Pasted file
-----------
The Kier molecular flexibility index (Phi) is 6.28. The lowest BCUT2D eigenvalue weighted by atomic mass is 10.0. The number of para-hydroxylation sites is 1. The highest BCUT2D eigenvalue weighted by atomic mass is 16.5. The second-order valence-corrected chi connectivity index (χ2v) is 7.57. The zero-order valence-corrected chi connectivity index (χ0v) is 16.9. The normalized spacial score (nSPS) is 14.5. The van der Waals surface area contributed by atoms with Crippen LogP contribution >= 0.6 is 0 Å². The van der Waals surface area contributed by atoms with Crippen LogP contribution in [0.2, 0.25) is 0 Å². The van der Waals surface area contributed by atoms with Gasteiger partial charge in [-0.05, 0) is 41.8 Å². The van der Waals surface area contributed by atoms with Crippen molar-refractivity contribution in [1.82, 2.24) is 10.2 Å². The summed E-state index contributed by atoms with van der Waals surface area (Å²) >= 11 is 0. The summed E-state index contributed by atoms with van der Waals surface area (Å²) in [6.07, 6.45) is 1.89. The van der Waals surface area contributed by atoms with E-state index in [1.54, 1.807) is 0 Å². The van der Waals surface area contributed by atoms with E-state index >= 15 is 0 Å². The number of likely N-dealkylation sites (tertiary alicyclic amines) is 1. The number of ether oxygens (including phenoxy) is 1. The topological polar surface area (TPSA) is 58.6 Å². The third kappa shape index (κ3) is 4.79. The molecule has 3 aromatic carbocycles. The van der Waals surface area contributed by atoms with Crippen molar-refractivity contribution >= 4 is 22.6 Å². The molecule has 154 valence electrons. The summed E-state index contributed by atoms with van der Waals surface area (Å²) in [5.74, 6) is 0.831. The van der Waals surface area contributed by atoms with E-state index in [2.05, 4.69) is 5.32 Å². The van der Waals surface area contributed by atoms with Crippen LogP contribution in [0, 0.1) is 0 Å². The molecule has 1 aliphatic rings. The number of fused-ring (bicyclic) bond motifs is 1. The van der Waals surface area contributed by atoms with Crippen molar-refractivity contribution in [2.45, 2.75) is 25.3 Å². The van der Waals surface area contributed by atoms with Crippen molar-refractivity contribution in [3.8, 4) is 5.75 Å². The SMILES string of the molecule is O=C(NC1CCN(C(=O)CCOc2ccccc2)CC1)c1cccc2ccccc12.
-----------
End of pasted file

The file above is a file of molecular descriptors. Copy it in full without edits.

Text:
The Kier molecular flexibility index (Phi) is 6.28. The lowest BCUT2D eigenvalue weighted by atomic mass is 10.0. The number of para-hydroxylation sites is 1. The highest BCUT2D eigenvalue weighted by atomic mass is 16.5. The second-order valence-corrected chi connectivity index (χ2v) is 7.57. The zero-order valence-corrected chi connectivity index (χ0v) is 16.9. The normalized spacial score (nSPS) is 14.5. The van der Waals surface area contributed by atoms with Crippen LogP contribution >= 0.6 is 0 Å². The van der Waals surface area contributed by atoms with Crippen LogP contribution in [0.2, 0.25) is 0 Å². The van der Waals surface area contributed by atoms with Gasteiger partial charge in [-0.05, 0) is 41.8 Å². The van der Waals surface area contributed by atoms with Crippen molar-refractivity contribution in [1.82, 2.24) is 10.2 Å². The summed E-state index contributed by atoms with van der Waals surface area (Å²) >= 11 is 0. The summed E-state index contributed by atoms with van der Waals surface area (Å²) in [6.07, 6.45) is 1.89. The van der Waals surface area contributed by atoms with E-state index in [1.54, 1.807) is 0 Å². The van der Waals surface area contributed by atoms with E-state index >= 15 is 0 Å². The number of likely N-dealkylation sites (tertiary alicyclic amines) is 1. The number of ether oxygens (including phenoxy) is 1. The topological polar surface area (TPSA) is 58.6 Å². The third kappa shape index (κ3) is 4.79. The molecule has 3 aromatic carbocycles. The van der Waals surface area contributed by atoms with Crippen molar-refractivity contribution >= 4 is 22.6 Å². The molecule has 154 valence electrons. The summed E-state index contributed by atoms with van der Waals surface area (Å²) in [5.74, 6) is 0.831. The van der Waals surface area contributed by atoms with E-state index in [2.05, 4.69) is 5.32 Å². The van der Waals surface area contributed by atoms with Crippen LogP contribution in [0, 0.1) is 0 Å². The molecule has 1 aliphatic rings. The number of fused-ring (bicyclic) bond motifs is 1. The van der Waals surface area contributed by atoms with Crippen molar-refractivity contribution in [2.45, 2.75) is 25.3 Å². The van der Waals surface area contributed by atoms with Crippen molar-refractivity contribution in [3.8, 4) is 5.75 Å². The SMILES string of the molecule is O=C(NC1CCN(C(=O)CCOc2ccccc2)CC1)c1cccc2ccccc12.